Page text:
Why are Chihuahuas so aggressive? Many pet parents want a solution for their Chi’s extreme aggression towards other dogs, pets, and even humans.
It is a fact that many Chihuahua families have to deal with an aggressive Chi because these dogs are simply notorious for being yappy and aggressive.
In most cases, this trait of aggression can be attributed to genes, hormones, and mostly to improper training.
In this guide, we will discuss:
- What is aggression in Chihuahuas?
- Why are Chihuahuas so aggressive? – Factors that can influence aggression in your Chi.
- Tips to train and socialize your puppy to reduce aggression as well as ways to modify your Chi’s behavior.
- We will also cover ways to manage your environment to reduce aggression in your Chi
- And when to seek professional help.
What is Aggression in Dogs?
Aggression is the behavior or behavioral pattern that a dog uses to resolve conflicts, due to a threat or challenge.
Your Chihuahua uses aggression as a means of ‘survival of the fittest’ and to gain control over resources or over personal space.
It is very important that, as an owner, you understand that aggression in your Chi does not mean that your dog is wicked or mean.
Therefore, it is very important to approach your aggressive Chi with the same amount of love as you’d with other dogs.
Signs of Aggression in Chihuahuas
- Barking and growling
- Baring teeth
- Snapping and biting
- Lunging forward and charging
- Quick nips and bites to cause tearing of the skin
Also Read: Are Chihuahua Easy to Train
Why Are Chihuahuas So Aggressive? 5 Factors That Can Influence Aggression in Chis
The following factors can lead to aggression in Chihuahuas:
1. Learned behavior
Your Chihuahua uses ‘behavior as an experiment’.
This means that s/he will do something, get certain results, understand the information it gains through that experiment, and then base all of its future behavior on the same results of that experiment.
For example, when your Chihuahua barks every single day at the mail man, the mail man, irrespective of your pet’s barking, delivers the mail and leaves.
To your Chi, his departure is a result of its barking: ‘I barked, and hence the mail man left’. This paves way for all future barking and aggression towards strangers.
Similarly, on your walks, your Chihuahua might approach other dogs and people in a friendly way.
However, you may not want the same, and may have tugged on your pet’s collar or choke chain. This can inadvertently make your dog defensive at the sight of other dogs or people.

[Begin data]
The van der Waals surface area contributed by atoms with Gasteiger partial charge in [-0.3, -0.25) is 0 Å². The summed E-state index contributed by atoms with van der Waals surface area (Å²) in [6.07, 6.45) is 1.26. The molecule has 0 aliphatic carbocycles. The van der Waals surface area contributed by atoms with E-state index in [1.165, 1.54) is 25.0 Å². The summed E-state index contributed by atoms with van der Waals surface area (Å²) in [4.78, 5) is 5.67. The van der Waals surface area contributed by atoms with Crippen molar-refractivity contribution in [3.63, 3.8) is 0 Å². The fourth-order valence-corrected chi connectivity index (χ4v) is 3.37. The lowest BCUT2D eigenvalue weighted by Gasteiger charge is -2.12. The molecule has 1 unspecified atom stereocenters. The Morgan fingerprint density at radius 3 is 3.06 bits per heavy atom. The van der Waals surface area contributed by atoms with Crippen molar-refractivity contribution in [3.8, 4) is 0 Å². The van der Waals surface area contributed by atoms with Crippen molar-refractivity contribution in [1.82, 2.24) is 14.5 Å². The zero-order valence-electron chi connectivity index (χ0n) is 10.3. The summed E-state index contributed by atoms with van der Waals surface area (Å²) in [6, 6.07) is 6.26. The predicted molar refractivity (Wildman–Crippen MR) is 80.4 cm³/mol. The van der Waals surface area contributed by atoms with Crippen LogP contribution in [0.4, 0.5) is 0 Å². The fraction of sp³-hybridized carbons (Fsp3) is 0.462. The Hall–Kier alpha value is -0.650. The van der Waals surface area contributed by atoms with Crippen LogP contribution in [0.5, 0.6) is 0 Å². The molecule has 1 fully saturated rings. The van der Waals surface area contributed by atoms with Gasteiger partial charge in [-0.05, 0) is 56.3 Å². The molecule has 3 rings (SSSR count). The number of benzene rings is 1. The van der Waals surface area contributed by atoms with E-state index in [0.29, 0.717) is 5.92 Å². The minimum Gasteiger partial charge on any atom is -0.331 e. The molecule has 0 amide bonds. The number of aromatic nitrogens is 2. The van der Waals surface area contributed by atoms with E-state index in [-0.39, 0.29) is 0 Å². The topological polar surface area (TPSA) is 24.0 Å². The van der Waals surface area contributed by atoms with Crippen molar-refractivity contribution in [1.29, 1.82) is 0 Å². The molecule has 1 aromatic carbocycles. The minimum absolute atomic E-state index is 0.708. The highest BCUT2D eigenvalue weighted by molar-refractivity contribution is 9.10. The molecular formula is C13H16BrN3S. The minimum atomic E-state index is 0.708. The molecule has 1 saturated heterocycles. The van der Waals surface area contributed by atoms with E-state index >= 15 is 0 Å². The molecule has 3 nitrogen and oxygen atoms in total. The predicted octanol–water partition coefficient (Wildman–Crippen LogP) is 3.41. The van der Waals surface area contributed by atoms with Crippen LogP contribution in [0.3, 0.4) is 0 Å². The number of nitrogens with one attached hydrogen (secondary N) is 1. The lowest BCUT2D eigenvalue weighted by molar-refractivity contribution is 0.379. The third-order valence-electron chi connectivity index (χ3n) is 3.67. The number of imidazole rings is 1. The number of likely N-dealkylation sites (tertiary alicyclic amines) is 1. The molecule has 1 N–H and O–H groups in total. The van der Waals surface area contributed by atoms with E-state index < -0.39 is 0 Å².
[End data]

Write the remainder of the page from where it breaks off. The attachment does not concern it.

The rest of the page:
Chihuahuas have only become fashionable as lap dogs in recent times.
However, their original purpose was that of sacrificial dogs. In fact, the Aztecs and Mayans might have even eaten them.
Later on, the breed was specifically developed to hunt and trap small animals or herd cattle like sheep and cows.
All these genetic traits can also contribute to aggression.
For example, your Chi might like to stalk, chase, bite, and hold smaller animals and even kids. This behavior stems from genetics and breed history
These herding and prey tendencies also tend to make Chihuahuas reserved and not-too-friendly towards strangers – which can be perceived as aggression.
It is very important as a Chi parent that you understand and note this history. This can help you get an insight into your pet’s behavior.
However, you must not use your pet’s genetics as an excuse to not put in work to solve its aggression and behavior issues.
Hormones play a significant role in your pet’s aggression.
Testosterone in male dogs can act as a behavior modulator and make reactions more intense.
Similarly, intact female dogs that come in heat are impacted by changes in estrogen and progesterone levels and begin to display nasty fights.
This type of aggression can significantly reduce after spaying or neutering procedures.
It is also very important that breeders not mate Chihuahuas that tend to show aggression because it is irresponsible and tends to place generations of animals at risk.
4. Social development period
Your Chihuahua also needs proper socialization at the right time.
If you have isolated your pet and not exposed it to a wide variety of experiences during critical social periods behavioral problems like aggression can occur.
5. Stress and fear
Your Chi will also be aggressive if it is kept in a stressful environment.
Typically, stress and fear is seen in pets that are rescued or have had to compete for food and resources all their lives.
Perceived competition from other dogs can also cause stress in your Chi.
Also, aggression is also common in dogs that are afraid of thunder, car rides, etc.
Main Types of Aggression in Chihuahuas
Your Chihuahua might show several different types of aggression. An understanding of these can help you find a solution.